The Hebrew tells us something really important that is missing in the English. The spies first describe the inhabitants of the land – the Amalekites of the Negev to the south, and the Hittites and Jebusites and Amorites of the hill country of the north, and the Canaanites along the sea and the Jordan river – but then they refer to them as am – one people, one nation, united by the fact that they all see themselves as am.
And that is something that, clearly that the scouts themselves lack. They think of themselves as sons of Levi or Judah or Benjamin. They are not yet Am Yisrael, the People Israel, as we know it today.
The people who left Egypt relied completely on God to see them through the forty years of existence in the wilderness: God gave them everything they needed from clothes to food to the protection of the pillar of cloud by day and the pillar of fire by night. So they could afford to stick with their families and their tribes. Even God recognized this when they were commanded to muster by tribe when they traveled. It wasn’t until Joshua led them across the Jordan and they were responsible for their own self-care and their own decisions that they realized what it meant to be Am Yisrael.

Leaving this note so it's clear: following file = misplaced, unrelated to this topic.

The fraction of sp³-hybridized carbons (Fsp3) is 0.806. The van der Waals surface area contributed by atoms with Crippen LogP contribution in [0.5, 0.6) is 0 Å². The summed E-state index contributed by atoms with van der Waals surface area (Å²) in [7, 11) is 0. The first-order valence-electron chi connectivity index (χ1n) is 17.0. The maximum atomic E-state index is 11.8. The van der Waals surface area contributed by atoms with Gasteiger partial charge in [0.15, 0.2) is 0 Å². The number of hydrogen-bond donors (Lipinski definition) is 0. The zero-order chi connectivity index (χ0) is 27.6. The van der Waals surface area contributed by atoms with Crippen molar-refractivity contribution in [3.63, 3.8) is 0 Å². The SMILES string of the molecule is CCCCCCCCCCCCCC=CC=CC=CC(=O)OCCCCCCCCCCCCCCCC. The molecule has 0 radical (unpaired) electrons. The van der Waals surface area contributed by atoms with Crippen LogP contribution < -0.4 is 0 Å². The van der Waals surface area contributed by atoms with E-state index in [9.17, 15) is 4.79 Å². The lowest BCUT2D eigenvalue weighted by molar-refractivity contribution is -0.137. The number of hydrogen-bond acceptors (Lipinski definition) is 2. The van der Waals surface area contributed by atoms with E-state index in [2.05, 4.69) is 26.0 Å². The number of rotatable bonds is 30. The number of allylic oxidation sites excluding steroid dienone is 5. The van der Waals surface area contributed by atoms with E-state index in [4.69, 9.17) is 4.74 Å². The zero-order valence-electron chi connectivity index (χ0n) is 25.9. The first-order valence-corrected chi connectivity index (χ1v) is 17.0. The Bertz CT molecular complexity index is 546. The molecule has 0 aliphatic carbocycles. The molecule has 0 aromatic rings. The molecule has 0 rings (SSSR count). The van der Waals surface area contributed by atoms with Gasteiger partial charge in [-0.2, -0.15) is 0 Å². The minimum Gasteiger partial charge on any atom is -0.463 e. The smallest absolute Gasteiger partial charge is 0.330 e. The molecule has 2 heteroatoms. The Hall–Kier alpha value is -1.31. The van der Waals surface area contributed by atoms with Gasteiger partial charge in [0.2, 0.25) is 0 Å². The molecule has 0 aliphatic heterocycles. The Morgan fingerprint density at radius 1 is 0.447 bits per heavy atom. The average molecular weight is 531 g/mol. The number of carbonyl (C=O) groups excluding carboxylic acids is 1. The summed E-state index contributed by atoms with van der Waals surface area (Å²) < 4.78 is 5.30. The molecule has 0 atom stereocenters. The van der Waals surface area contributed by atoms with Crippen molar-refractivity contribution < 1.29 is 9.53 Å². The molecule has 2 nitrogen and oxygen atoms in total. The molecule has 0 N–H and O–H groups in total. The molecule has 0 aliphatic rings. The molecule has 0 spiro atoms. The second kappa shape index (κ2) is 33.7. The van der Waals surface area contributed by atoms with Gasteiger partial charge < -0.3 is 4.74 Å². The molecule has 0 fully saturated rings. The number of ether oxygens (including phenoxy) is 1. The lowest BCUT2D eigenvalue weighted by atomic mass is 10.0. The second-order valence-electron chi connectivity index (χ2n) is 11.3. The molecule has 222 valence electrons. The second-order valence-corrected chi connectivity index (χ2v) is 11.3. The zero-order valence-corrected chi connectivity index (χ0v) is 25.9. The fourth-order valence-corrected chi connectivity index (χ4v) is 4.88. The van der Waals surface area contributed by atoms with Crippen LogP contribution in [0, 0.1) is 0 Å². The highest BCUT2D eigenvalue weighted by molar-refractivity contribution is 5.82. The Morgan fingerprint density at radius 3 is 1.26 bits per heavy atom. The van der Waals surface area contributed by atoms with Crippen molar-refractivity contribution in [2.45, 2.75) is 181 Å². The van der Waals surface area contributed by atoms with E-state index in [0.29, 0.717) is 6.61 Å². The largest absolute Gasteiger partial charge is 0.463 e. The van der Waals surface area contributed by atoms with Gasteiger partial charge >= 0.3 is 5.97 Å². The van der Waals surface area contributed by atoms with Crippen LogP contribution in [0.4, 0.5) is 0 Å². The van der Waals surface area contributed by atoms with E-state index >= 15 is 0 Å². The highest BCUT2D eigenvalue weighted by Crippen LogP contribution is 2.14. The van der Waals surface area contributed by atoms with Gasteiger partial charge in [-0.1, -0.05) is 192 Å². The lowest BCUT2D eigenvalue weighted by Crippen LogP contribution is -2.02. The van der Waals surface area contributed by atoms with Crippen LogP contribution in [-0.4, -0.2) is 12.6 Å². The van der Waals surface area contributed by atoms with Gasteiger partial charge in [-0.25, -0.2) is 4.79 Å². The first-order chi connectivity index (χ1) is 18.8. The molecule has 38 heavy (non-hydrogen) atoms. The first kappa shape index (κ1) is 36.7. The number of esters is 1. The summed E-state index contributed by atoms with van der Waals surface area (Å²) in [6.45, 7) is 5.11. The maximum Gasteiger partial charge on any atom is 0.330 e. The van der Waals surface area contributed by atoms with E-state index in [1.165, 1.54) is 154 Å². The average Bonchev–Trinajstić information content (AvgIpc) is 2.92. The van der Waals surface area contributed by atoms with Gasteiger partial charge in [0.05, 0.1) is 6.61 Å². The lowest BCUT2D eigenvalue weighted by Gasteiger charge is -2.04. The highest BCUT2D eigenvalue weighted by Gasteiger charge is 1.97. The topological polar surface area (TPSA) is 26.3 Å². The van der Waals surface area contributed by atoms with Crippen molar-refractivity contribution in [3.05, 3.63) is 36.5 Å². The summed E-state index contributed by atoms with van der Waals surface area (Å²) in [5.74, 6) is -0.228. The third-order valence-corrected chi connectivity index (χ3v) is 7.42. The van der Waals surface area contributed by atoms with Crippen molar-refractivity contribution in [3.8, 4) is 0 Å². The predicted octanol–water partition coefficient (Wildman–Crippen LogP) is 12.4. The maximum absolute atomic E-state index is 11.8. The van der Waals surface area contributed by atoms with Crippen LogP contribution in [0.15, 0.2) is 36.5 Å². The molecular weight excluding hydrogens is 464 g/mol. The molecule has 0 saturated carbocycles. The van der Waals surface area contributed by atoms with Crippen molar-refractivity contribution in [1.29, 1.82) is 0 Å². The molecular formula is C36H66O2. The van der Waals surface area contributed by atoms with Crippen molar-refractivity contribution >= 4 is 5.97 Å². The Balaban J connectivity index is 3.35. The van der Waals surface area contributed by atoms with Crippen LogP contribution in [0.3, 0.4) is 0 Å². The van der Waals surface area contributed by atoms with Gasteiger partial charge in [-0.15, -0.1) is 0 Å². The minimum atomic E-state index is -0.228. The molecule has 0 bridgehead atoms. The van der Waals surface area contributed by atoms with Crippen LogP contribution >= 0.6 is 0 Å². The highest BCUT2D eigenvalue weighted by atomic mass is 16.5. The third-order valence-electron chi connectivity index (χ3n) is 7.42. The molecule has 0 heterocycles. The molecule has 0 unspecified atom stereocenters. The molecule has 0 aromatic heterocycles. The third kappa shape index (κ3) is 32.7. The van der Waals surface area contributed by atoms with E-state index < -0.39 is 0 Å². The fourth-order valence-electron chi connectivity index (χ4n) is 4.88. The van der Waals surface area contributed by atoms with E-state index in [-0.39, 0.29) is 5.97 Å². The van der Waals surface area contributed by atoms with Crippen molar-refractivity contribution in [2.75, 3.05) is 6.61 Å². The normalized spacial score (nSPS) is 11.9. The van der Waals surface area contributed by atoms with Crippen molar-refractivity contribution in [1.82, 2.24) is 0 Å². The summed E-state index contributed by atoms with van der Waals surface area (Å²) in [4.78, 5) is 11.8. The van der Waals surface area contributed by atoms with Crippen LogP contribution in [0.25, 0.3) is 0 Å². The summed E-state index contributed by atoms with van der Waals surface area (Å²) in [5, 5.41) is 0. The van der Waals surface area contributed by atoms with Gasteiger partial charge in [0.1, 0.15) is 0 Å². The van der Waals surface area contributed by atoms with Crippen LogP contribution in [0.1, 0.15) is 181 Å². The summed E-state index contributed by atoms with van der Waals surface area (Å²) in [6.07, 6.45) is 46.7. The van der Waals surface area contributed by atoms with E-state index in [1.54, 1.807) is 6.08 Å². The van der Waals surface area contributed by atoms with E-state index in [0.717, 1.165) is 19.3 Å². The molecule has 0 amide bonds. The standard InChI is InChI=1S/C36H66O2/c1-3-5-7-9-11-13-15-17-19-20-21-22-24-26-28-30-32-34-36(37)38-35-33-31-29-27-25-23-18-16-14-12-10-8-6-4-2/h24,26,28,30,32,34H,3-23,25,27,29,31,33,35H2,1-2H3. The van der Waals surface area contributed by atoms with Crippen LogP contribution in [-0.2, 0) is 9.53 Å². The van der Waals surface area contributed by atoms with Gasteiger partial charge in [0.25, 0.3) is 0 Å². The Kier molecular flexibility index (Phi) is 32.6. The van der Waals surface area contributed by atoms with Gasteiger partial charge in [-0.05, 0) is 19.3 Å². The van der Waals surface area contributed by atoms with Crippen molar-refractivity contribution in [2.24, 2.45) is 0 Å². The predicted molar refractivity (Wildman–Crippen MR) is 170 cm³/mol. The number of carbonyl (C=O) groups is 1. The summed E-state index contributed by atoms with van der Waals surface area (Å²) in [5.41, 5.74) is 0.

A community’s self-identity, then, is the key to its success, to its ability to prosper where others fail, to sustain itself – again using the singular – in the face of challenges and even existential threats. Which means that the existential threats to Am Yisrael today aren’t just from Iran or Syria or Hezbollah in Lebanon or Hamas in Gaza; some of them must lie within our community.
Rabbi Josh Weinberg, the head of ARZA – the Association of Reform Zionists of America – brings us a teaching this week from Rabbi Jonathan Sacks, the retired chief rabbi of Great Britain and a great scholar of both traditional Jewish text and contemporary Jewish life.